I’m exploring the Sacred Story a lot in my spirituality at the moment. The power of stories and myths, both ancient and modern. Including the Christian Story. Since I suspect a lot of readers won’t want to be bothered with spirituality of that particular kind, I’m going to be talking about these things on a new blog. It’s called Lampposts and Other Light. Do feel free to follow me over there.
Druidry stuff will still go here – I’m not going away! :)
Wishing you peace and a good day, my friends.
I am not a reconstructionist.
There. I said it. I feel better now, I think.
I was strongly drawn to reconstructionism in the beginning. It seems so academic. (The fact that most academics would find what reconstructionists do rather… inaccurate and confusing, is an entirely different issue.) It seems so clear. Got questions about a deity? The answers are out there, waiting to be uncovered by (usually amateur) archeologists/linguists/folklorists/mythicists.
Except they aren’t. And I feel, increasingly, that this is not a way to do religion or spirituality.
I love looking for clues in the stories of the land. My deities can all be spotted there, or at least, shadows of them – including Baoi (Beara), Dovinia/Duibhne (of the Corca Dhuibhne people), and the Three Sisters (Lasair, Latiaran and Gobnait-who-is-sometimes-Inghean Buidhe-or-sometimes she’s-one-of-the-others-and-sometimes-she’s-Crobh-Derg). But they are, as you can see even when I just try to say their names, not all that easy to pin down. The Three Sisters are deeply rooted in the land around Cork and Kerry, and if you ask the locals about St Latiaran, they will know who you mean, and they will tell you stories about her that you’ve never heard before. But these deities also have precedents across the water and across Ireland. Does that make them any less local? No. It makes them a far bigger mystery than they first seem. The clues are there, but they will slip out of your hands when you try to grasp them. Continue reading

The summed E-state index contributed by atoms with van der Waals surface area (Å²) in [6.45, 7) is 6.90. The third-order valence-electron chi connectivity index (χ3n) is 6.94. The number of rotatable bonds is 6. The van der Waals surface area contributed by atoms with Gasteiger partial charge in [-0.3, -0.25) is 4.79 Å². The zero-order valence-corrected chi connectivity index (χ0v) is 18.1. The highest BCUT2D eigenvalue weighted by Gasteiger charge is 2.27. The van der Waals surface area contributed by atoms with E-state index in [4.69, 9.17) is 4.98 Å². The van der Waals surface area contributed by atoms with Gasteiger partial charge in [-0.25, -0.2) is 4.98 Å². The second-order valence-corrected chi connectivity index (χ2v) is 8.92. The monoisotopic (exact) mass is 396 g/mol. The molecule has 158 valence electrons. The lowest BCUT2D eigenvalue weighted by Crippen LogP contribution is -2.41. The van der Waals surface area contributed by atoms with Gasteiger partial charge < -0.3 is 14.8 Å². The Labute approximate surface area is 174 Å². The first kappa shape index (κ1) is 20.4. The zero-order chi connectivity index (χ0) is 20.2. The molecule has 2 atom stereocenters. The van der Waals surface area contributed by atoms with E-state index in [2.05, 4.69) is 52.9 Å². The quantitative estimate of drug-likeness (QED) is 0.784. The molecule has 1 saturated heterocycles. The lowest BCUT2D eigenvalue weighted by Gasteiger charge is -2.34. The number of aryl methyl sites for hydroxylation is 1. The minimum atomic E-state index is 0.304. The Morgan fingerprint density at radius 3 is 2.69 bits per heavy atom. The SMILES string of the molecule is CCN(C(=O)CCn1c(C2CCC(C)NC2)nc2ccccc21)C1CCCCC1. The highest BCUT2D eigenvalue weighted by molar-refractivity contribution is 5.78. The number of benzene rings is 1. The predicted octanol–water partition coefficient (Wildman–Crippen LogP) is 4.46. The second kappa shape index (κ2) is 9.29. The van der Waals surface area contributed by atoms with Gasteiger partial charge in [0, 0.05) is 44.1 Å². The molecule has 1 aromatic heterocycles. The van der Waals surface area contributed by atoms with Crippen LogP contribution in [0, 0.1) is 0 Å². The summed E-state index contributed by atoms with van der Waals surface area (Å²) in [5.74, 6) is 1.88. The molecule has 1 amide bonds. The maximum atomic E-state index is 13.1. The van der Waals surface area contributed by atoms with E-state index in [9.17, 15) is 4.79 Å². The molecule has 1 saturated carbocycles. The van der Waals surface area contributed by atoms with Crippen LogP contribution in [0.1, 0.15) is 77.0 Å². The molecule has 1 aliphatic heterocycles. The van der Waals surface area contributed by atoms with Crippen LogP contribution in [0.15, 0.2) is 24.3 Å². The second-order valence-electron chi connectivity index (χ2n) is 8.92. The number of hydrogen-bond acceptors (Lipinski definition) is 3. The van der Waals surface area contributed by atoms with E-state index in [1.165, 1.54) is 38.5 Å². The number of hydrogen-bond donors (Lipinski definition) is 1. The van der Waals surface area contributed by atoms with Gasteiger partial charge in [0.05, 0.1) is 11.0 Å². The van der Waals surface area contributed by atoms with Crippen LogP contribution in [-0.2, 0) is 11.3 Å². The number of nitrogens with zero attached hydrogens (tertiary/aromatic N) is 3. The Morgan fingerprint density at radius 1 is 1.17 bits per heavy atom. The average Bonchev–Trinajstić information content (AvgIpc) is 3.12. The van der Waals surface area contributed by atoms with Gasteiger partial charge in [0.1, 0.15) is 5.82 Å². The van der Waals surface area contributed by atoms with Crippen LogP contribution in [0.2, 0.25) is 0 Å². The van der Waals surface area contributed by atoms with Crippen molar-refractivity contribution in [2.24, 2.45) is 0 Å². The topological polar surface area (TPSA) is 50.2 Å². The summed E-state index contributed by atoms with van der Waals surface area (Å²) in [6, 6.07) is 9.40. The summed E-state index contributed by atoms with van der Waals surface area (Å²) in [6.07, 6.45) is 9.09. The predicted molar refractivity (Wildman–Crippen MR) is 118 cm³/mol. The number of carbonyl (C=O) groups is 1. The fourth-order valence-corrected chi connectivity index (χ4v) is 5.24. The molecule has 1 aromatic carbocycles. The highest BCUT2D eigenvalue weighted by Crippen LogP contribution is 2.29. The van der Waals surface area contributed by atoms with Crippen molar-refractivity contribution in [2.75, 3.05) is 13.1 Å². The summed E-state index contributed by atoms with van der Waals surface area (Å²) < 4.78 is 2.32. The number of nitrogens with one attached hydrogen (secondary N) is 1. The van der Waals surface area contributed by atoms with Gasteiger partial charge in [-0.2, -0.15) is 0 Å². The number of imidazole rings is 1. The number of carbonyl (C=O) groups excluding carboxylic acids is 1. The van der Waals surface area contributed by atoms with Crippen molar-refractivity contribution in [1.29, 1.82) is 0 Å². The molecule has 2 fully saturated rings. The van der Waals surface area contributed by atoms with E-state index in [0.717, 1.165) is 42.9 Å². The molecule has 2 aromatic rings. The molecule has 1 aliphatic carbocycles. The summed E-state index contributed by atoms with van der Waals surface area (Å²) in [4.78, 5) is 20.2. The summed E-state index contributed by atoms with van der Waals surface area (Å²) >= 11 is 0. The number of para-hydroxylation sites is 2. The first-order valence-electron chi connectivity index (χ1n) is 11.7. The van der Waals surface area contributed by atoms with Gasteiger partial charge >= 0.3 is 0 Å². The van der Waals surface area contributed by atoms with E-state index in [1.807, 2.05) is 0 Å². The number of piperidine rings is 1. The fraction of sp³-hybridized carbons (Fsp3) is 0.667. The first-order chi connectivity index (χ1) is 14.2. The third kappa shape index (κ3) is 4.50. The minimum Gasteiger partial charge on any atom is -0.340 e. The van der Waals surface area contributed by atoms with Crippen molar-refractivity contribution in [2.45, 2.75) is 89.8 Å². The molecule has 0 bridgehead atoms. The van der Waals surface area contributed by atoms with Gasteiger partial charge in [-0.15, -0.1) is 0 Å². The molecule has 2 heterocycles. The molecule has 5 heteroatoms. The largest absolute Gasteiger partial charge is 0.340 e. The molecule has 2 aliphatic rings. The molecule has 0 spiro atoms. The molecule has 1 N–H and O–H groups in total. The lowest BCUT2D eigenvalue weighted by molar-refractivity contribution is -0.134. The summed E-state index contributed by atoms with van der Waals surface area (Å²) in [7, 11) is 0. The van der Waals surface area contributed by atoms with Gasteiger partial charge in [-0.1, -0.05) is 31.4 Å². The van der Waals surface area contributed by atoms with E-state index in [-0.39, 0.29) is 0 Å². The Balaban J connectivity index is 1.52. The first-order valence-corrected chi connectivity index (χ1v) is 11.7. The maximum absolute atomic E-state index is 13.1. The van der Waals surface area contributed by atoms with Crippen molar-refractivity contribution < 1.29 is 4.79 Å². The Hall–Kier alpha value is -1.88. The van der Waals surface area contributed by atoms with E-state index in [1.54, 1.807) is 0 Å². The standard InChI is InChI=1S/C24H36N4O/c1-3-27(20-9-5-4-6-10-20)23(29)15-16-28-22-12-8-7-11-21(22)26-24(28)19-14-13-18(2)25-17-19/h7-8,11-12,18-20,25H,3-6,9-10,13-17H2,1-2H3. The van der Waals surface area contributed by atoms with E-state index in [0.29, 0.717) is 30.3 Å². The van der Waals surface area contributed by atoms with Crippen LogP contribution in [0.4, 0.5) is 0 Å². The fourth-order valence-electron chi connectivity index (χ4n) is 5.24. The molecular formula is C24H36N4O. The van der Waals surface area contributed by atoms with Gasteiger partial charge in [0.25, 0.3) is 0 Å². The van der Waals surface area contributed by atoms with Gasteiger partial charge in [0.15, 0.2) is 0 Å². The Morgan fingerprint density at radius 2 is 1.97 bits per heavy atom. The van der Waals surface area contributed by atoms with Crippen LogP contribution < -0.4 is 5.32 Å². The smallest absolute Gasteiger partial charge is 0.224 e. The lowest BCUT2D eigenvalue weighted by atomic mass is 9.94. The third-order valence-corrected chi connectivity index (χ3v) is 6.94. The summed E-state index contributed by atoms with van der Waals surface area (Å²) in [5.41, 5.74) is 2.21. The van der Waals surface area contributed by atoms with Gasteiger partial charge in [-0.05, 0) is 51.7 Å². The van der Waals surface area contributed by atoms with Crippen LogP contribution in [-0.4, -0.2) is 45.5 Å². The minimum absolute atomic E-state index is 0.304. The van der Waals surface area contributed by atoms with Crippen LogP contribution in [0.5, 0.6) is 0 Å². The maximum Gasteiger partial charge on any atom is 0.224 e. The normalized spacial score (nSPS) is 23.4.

“Stop,” said Polly. “Aren’t we going to mark this pool?”
They stared at each other and turned quite white as they realised the dreadful thing that Digory had just been going to do. For there were any number of pools in the wood, and the pools were all alike and the trees were all alike, so that if they had once left behind the pool that led to our own world without making some sort of landmark, the chances would have been a hundred to one against their ever finding it again.
– The Magician’s Nephew
She was quite as brave as he about some dangers (wasps, for instance), but she was not so interested in finding out things nobody had ever heard of before; for Digory was the sort of person who wants to know everything, and when he grew up he became the famous Professor Kirke who comes into other books.
– The Magician’s Nephew